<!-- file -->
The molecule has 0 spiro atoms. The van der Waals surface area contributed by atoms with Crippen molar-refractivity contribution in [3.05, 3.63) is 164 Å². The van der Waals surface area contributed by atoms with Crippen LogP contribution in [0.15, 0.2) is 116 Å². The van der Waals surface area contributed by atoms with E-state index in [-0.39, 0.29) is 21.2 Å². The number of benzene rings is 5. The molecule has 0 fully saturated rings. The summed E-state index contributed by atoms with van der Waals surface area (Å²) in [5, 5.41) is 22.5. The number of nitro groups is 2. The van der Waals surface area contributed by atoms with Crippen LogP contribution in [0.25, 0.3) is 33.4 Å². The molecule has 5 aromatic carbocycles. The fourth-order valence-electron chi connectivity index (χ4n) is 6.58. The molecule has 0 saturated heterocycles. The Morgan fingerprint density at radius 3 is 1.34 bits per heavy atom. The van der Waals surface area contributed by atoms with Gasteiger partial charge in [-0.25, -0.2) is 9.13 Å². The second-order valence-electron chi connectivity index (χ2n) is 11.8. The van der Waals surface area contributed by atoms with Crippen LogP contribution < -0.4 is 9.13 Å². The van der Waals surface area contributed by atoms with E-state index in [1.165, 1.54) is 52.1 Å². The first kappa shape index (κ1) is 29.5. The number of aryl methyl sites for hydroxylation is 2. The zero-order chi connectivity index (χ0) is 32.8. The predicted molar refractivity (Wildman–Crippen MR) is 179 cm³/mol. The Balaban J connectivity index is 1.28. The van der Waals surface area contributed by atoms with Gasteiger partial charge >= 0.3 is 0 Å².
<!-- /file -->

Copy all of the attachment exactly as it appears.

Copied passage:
The molecule has 0 spiro atoms. The van der Waals surface area contributed by atoms with Crippen molar-refractivity contribution in [3.05, 3.63) is 164 Å². The van der Waals surface area contributed by atoms with Crippen LogP contribution in [0.15, 0.2) is 116 Å². The van der Waals surface area contributed by atoms with E-state index in [-0.39, 0.29) is 21.2 Å². The number of benzene rings is 5. The molecule has 0 fully saturated rings. The summed E-state index contributed by atoms with van der Waals surface area (Å²) in [5, 5.41) is 22.5. The number of nitro groups is 2. The van der Waals surface area contributed by atoms with Crippen LogP contribution in [0.25, 0.3) is 33.4 Å². The molecule has 5 aromatic carbocycles. The fourth-order valence-electron chi connectivity index (χ4n) is 6.58. The molecule has 0 saturated heterocycles. The Morgan fingerprint density at radius 3 is 1.34 bits per heavy atom. The van der Waals surface area contributed by atoms with Gasteiger partial charge in [-0.25, -0.2) is 9.13 Å². The second-order valence-electron chi connectivity index (χ2n) is 11.8. The van der Waals surface area contributed by atoms with Crippen LogP contribution < -0.4 is 9.13 Å². The van der Waals surface area contributed by atoms with E-state index in [1.165, 1.54) is 52.1 Å². The first kappa shape index (κ1) is 29.5. The number of aryl methyl sites for hydroxylation is 2. The zero-order chi connectivity index (χ0) is 32.8. The predicted molar refractivity (Wildman–Crippen MR) is 179 cm³/mol. The Balaban J connectivity index is 1.28. The van der Waals surface area contributed by atoms with Gasteiger partial charge >= 0.3 is 0 Å².